Wednesday, March 27, 2013

Cardinal leads mourners at Jägerstätter funeral

Ellen Teague
Independent Catholic News
March 27, 2013

The funeral of Franziska Jägerstätter was held last Saturday in the tiny village of St Radagund in Upper Austria where she had lived all her life. Cardinal Christoph Schönborn and several bishops officiated at a two-hour Mass, held outdoors because the large congregation could not fit into the tiny church. According to reports, it was “very, very cold”.

Whoever met Franziska Jägerstätter, "went away forever blessed " said Bishop Ludwig Schwarz of Linz the previous evening at a Requiem Mass in Linz Cathedral. The widow of Blessed Franz Jägerstätter, she died just two weeks after celebrating her 100th birthday. He recalled that Franziska’s life had for 70 years brought the message of Blessed Franz Jägerstätter to post war generations. He praised Franziska as devout woman "who set an example for all of us as followers of Christ", saying “whoever met her went away forever blessed".

Members of the Jägerstätter family and the parish of St Radegund and faithful from all parts of the Diocese of Linz came to the Mass. From the political world, Governor Josef Pühringer attended. The sacristans of Upper Austria were well represented, as Franziska for 30 years held the office of sacristan in St Radegund, a role she took over from her husband in 1944.

Franz was beheaded in on 9 August 1943 for refusing to fight in Hitler’s army. He was beatified six years ago after a long campaign by Pax Christi and others to recognise his witness for peace.

Jägerstätter’s correspondence with his wife during his incarceration in 1943 is a primary source for revealing how he came to his stance, and she supported his action.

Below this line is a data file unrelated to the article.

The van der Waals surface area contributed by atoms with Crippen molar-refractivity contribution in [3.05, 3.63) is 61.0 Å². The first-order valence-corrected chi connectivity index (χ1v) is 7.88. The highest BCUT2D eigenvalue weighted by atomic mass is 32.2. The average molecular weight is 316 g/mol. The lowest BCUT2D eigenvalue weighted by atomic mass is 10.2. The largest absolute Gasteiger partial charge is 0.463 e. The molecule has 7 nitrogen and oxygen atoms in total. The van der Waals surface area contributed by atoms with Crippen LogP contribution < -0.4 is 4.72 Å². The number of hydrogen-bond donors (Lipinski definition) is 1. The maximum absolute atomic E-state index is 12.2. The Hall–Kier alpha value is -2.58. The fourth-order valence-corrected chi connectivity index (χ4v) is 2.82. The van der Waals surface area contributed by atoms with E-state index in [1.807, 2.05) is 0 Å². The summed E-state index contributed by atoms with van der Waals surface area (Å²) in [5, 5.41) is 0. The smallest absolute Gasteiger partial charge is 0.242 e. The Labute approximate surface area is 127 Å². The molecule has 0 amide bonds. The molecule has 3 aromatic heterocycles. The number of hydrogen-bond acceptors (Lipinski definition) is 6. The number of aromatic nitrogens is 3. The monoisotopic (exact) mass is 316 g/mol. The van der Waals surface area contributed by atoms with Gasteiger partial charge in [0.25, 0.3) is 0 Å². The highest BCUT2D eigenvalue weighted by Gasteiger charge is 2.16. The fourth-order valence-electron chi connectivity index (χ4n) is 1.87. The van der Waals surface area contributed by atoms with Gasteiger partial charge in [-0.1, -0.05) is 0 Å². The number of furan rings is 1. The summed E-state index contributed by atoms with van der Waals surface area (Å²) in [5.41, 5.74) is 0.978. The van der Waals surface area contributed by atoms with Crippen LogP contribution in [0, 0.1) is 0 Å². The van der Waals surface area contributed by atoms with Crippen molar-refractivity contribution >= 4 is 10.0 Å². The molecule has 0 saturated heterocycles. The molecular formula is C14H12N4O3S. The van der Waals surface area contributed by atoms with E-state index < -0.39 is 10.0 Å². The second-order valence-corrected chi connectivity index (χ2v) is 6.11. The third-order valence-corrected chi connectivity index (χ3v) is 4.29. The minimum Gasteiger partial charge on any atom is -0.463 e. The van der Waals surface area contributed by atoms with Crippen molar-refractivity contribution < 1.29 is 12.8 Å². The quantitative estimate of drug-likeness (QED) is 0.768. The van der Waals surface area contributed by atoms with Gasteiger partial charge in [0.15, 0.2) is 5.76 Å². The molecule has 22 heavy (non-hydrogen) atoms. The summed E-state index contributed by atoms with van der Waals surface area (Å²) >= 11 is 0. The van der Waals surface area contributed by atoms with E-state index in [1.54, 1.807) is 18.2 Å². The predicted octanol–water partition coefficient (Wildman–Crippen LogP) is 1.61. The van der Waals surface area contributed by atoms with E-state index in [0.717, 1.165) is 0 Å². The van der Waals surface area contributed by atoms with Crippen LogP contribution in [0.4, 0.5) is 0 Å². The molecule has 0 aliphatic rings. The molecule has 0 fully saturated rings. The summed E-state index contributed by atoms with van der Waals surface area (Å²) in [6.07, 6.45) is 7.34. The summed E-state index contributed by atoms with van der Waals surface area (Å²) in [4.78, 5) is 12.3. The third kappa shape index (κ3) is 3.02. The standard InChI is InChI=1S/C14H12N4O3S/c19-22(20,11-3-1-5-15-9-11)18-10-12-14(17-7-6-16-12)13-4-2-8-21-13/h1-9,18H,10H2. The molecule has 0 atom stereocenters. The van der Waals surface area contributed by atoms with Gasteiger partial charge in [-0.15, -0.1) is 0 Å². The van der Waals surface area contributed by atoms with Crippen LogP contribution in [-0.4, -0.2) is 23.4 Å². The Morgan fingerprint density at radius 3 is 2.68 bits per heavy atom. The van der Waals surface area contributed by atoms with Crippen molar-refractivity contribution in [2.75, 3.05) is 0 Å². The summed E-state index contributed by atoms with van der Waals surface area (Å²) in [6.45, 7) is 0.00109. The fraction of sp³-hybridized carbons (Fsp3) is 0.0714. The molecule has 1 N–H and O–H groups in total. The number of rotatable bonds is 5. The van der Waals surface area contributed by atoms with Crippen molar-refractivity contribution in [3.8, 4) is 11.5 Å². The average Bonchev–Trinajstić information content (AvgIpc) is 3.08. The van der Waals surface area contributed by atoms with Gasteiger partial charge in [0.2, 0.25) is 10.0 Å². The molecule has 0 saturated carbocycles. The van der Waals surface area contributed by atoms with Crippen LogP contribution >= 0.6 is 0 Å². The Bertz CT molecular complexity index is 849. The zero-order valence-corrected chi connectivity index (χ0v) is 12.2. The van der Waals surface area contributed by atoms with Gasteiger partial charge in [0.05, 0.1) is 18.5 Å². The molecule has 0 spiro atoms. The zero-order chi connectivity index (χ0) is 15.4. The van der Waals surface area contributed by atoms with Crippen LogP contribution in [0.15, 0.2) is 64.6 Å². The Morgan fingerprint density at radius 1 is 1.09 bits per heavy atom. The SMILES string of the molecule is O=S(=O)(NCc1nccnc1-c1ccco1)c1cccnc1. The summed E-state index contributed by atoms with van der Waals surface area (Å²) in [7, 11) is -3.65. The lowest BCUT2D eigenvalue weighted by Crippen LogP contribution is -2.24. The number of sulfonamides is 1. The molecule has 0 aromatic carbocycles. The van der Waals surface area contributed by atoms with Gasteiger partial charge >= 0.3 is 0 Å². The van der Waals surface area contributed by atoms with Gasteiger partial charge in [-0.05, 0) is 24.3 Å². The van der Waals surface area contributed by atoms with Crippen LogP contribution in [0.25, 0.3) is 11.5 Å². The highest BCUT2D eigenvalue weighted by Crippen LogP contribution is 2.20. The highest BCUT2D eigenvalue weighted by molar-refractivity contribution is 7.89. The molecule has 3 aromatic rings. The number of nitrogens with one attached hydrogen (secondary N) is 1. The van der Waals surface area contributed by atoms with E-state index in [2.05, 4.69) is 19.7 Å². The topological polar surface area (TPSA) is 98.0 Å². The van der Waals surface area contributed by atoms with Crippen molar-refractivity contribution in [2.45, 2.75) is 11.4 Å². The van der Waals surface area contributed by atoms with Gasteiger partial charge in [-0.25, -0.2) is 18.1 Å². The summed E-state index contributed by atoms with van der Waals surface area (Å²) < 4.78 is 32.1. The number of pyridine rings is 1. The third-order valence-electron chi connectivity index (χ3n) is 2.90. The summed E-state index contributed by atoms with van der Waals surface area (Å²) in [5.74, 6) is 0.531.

Valerie Flessati of Pax Christi UK reports that: “when we were in Linz Cathedral for his beatification in 2007 the entire congregation gave her a standing ovation in unspoken recognition of her own sanctity and much longer sacrifice”. She points out that things were really tough for Franziska and their three children after his execution and local people shunned her for years. “Meeting Franz Jägerstätter’s wife Franziska, as I did several times, was always so moving”, says Bruce Kent; “a quiet woman with the twinkle in her eye, I could not fail to think each time of the terrible pain of that separation and execution in 1943”. He added that, “hers was a long life of great faith matched with equal hope” and “to me and many she is as much Blessed as her martyr husband”.

Pax Christi organises an annual service on 9 August in the crypt of Westminster Cathedral to give thanks for the life and witness of Blessed Franz Jägerstätter.

More photos of the funeral at St Radegund can be seen at:

and from the Community of Sant'Egidio

.....Franz, who was beheaded in Berlin 70 years ago, in 1943, and was beatified by Pope Benedict XVI in 2007, had found in the simple and firm faith of his wife Franziska a strong support to his decision to resist and oppose. In a letter to the prison chaplain, who had assisted her husband to the end, Franziska writes: "I feel so much pain for him because I lost a good husband and a good father for my children. I can assure you that our marriage was one of the happiest of our parish community ... But the good God has willed otherwise and loose that bond so beautiful. I await with joy to see him again in heaven, where no war can no longer separate us" (from C. G. Zucconi, Christ or Hitler?, Cinisello Balsamo (Mi) 2008, p.208).

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